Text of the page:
We propose to study the molecular details of the "bacterial molecular superglue". We need to determine the precise architecture of the critical proteins made by the bacteria in order to understand how they attack human cells. To achieve this, we will use a combination of two powerful methods, NMR spectroscopy and X-ray crystallography, to reveal the structures of the bacterial proteins in atomic detail. At the same time we will determine which components of human cells serve as binding targets for the bacteria. This will be accomplished by using the bacterial proteins as molecular bait, fishing for their binding partners on or in model human cells (grown in cell culture). Once the targets have been identified we will establish how exactly the bacterial proteins recognise human cell components. This information will allow us to design small molecules that would specifically react with bacterial proteins, thus forming the basis for new diagnostic tools and antimicrobial substances. We will combine our molecular studies with experiments using bacteria in order to find out if a loss of the critical superglue function on bacteria makes them less efficient invaders of the human body.

Technical Summary

We have identified a novel family of protein domains, containing internal thioester bonds, in dozens of surface proteins of some of the most important Gram positive human pathogens including Streptococcus pyogenes, Streptococcus pneumoniae, Clostridium perfringens and several periodontal pathogens. Internal thioesters have previously only been found in complement proteins where they form covalent bonds to the surface of pathogens. The discovery of reactive thioester bonds in bacterial surface proteins known or predicted to mediate bacterial adhesion suggests the exciting possibility of a previously unrecognised principle in host-bacteria interactions, namely the covalent attachment of bacteria to host tissue.

Preliminary data confirmed the presence of thioesters in predicted thioester domains (TEDs) from S. pyogenes. Even more excitingly TEDs were found to form covalent bonds with a host protein that is known to be an important target of many Gram-positive pathogens.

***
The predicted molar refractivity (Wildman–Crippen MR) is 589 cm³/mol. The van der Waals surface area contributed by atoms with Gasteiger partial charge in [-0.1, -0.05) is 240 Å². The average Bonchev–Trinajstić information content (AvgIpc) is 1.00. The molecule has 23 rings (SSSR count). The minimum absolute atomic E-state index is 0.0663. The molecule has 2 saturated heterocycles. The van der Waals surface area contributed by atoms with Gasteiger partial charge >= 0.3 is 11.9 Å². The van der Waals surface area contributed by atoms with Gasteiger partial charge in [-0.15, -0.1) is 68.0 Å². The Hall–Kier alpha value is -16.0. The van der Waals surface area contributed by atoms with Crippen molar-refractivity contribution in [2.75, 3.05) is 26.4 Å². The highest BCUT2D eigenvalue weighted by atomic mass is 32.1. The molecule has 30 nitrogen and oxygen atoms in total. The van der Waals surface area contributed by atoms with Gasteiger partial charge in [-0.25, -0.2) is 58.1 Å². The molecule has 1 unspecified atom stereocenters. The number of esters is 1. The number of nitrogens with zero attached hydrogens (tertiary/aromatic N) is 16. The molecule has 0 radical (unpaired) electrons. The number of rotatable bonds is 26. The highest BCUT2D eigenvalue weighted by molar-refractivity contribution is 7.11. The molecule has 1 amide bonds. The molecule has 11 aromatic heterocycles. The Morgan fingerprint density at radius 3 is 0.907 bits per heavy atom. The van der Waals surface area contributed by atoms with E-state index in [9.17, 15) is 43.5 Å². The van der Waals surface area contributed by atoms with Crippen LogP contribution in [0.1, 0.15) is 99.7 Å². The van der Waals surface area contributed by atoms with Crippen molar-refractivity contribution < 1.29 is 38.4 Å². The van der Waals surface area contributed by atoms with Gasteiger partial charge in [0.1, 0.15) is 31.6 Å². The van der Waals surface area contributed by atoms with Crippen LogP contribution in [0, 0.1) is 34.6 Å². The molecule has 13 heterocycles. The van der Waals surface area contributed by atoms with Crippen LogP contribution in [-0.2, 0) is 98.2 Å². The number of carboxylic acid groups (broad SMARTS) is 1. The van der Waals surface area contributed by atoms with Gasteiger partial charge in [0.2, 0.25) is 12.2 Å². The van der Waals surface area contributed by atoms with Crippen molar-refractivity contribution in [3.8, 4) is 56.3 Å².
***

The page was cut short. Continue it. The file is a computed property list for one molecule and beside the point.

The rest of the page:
We will use X-ray crystallography and NMR spectroscopy to obtain high-resolution structures of TEDs from different species, providing a molecular framework to interpret TED function. Physiologically relevant TED binding partners will be identified in pull-down assays exploiting the covalent nature of TED/target complexes. The relevance of thioesters for bacterial adhesion and cell invasion will be explored using various bacterial strains. The presence of a reactive group in bacterial surface proteins opens new avenues for diagnosis and potentially also therapeutic intervention. As a first step small molecular probes will be developed that specifically and covalently label thioesters.

Given the urgent need to develop new antimicrobial strategies to prevent the looming antibiotics crisis the discovery of a novel molecular virulence mechanism is an exciting development and needs to be addressed now in a concerted effort bringing together molecular and microbiological expertise as we propose.

Planned Impact

Economic and societal impacts of the proposed research are in the long term the improvement of health and wellbeing and opportunities for commercialisation and exploitation (long term and more immediate).